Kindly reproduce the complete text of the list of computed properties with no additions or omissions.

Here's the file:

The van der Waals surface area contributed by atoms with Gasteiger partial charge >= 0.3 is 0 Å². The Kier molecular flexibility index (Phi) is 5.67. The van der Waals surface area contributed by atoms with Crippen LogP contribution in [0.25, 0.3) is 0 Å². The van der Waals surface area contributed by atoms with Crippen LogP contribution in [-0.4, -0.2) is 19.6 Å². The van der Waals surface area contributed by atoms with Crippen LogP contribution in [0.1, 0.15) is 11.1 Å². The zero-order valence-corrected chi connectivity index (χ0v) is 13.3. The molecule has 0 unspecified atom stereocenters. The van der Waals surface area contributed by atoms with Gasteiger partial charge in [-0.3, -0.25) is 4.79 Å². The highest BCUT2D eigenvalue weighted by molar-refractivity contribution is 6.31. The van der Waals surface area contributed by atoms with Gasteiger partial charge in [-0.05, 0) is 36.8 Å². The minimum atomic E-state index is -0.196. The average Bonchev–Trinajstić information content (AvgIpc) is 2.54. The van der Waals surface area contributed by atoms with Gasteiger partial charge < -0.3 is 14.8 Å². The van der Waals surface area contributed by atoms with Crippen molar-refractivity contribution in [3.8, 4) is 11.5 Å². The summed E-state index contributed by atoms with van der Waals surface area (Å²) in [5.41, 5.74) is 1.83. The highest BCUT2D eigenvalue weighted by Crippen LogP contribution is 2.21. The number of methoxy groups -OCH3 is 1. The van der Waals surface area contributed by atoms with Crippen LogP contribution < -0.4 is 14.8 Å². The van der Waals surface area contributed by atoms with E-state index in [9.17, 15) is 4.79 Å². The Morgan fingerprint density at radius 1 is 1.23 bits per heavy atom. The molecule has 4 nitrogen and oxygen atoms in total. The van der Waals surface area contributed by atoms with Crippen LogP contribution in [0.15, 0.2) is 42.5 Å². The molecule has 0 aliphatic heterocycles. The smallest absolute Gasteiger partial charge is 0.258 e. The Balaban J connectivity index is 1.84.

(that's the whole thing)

The van der Waals surface area contributed by atoms with Gasteiger partial charge >= 0.3 is 0 Å². The Kier molecular flexibility index (Phi) is 5.67. The van der Waals surface area contributed by atoms with Crippen LogP contribution in [0.25, 0.3) is 0 Å². The van der Waals surface area contributed by atoms with Crippen LogP contribution in [-0.4, -0.2) is 19.6 Å². The van der Waals surface area contributed by atoms with Crippen LogP contribution in [0.1, 0.15) is 11.1 Å². The zero-order valence-corrected chi connectivity index (χ0v) is 13.3. The molecule has 0 unspecified atom stereocenters. The van der Waals surface area contributed by atoms with Gasteiger partial charge in [-0.3, -0.25) is 4.79 Å². The highest BCUT2D eigenvalue weighted by molar-refractivity contribution is 6.31. The van der Waals surface area contributed by atoms with Gasteiger partial charge in [-0.05, 0) is 36.8 Å². The minimum atomic E-state index is -0.196. The average Bonchev–Trinajstić information content (AvgIpc) is 2.54. The van der Waals surface area contributed by atoms with Gasteiger partial charge < -0.3 is 14.8 Å². The van der Waals surface area contributed by atoms with Crippen molar-refractivity contribution in [3.8, 4) is 11.5 Å². The summed E-state index contributed by atoms with van der Waals surface area (Å²) in [5.41, 5.74) is 1.83. The highest BCUT2D eigenvalue weighted by Crippen LogP contribution is 2.21. The number of methoxy groups -OCH3 is 1. The van der Waals surface area contributed by atoms with Crippen LogP contribution < -0.4 is 14.8 Å². The van der Waals surface area contributed by atoms with E-state index in [9.17, 15) is 4.79 Å². The Morgan fingerprint density at radius 1 is 1.23 bits per heavy atom. The molecule has 4 nitrogen and oxygen atoms in total. The van der Waals surface area contributed by atoms with Crippen LogP contribution in [0.15, 0.2) is 42.5 Å². The molecule has 0 aliphatic heterocycles. The smallest absolute Gasteiger partial charge is 0.258 e. The Balaban J connectivity index is 1.84.